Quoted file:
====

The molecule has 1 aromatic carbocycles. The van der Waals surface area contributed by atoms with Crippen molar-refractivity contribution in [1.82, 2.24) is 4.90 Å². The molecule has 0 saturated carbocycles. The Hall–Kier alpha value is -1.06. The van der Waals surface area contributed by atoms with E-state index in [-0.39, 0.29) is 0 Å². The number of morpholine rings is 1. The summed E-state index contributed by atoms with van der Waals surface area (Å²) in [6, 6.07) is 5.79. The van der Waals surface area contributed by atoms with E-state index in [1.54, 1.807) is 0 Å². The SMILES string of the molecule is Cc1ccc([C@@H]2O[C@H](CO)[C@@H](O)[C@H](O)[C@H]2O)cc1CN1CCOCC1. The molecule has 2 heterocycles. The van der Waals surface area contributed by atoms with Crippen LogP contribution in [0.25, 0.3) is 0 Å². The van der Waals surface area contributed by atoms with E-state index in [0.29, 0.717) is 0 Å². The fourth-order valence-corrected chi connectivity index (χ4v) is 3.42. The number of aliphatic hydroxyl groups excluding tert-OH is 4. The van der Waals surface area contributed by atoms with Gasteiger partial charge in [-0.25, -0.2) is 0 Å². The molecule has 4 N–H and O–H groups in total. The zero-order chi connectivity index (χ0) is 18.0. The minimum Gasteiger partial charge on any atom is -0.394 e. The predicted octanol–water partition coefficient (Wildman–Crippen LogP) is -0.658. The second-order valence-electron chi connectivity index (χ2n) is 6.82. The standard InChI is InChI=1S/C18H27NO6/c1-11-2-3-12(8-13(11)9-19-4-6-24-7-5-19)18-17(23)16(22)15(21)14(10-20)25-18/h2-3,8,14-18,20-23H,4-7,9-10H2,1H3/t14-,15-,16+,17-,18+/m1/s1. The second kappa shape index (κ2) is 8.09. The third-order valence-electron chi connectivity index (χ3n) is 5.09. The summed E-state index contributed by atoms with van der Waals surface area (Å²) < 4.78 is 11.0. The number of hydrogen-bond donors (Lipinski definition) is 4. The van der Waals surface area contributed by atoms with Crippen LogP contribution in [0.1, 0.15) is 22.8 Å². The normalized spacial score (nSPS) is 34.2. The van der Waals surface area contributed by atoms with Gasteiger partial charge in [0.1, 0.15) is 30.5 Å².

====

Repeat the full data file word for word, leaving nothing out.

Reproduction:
The molecule has 1 aromatic carbocycles. The van der Waals surface area contributed by atoms with Crippen molar-refractivity contribution in [1.82, 2.24) is 4.90 Å². The molecule has 0 saturated carbocycles. The Hall–Kier alpha value is -1.06. The van der Waals surface area contributed by atoms with E-state index in [-0.39, 0.29) is 0 Å². The number of morpholine rings is 1. The summed E-state index contributed by atoms with van der Waals surface area (Å²) in [6, 6.07) is 5.79. The van der Waals surface area contributed by atoms with E-state index in [1.54, 1.807) is 0 Å². The SMILES string of the molecule is Cc1ccc([C@@H]2O[C@H](CO)[C@@H](O)[C@H](O)[C@H]2O)cc1CN1CCOCC1. The molecule has 2 heterocycles. The van der Waals surface area contributed by atoms with Crippen LogP contribution in [0.25, 0.3) is 0 Å². The van der Waals surface area contributed by atoms with E-state index in [0.29, 0.717) is 0 Å². The fourth-order valence-corrected chi connectivity index (χ4v) is 3.42. The number of aliphatic hydroxyl groups excluding tert-OH is 4. The van der Waals surface area contributed by atoms with Gasteiger partial charge in [-0.25, -0.2) is 0 Å². The molecule has 4 N–H and O–H groups in total. The zero-order chi connectivity index (χ0) is 18.0. The minimum Gasteiger partial charge on any atom is -0.394 e. The predicted octanol–water partition coefficient (Wildman–Crippen LogP) is -0.658. The second-order valence-electron chi connectivity index (χ2n) is 6.82. The standard InChI is InChI=1S/C18H27NO6/c1-11-2-3-12(8-13(11)9-19-4-6-24-7-5-19)18-17(23)16(22)15(21)14(10-20)25-18/h2-3,8,14-18,20-23H,4-7,9-10H2,1H3/t14-,15-,16+,17-,18+/m1/s1. The second kappa shape index (κ2) is 8.09. The third-order valence-electron chi connectivity index (χ3n) is 5.09. The summed E-state index contributed by atoms with van der Waals surface area (Å²) < 4.78 is 11.0. The number of hydrogen-bond donors (Lipinski definition) is 4. The van der Waals surface area contributed by atoms with Crippen LogP contribution in [0.1, 0.15) is 22.8 Å². The normalized spacial score (nSPS) is 34.2. The van der Waals surface area contributed by atoms with Gasteiger partial charge in [0.1, 0.15) is 30.5 Å².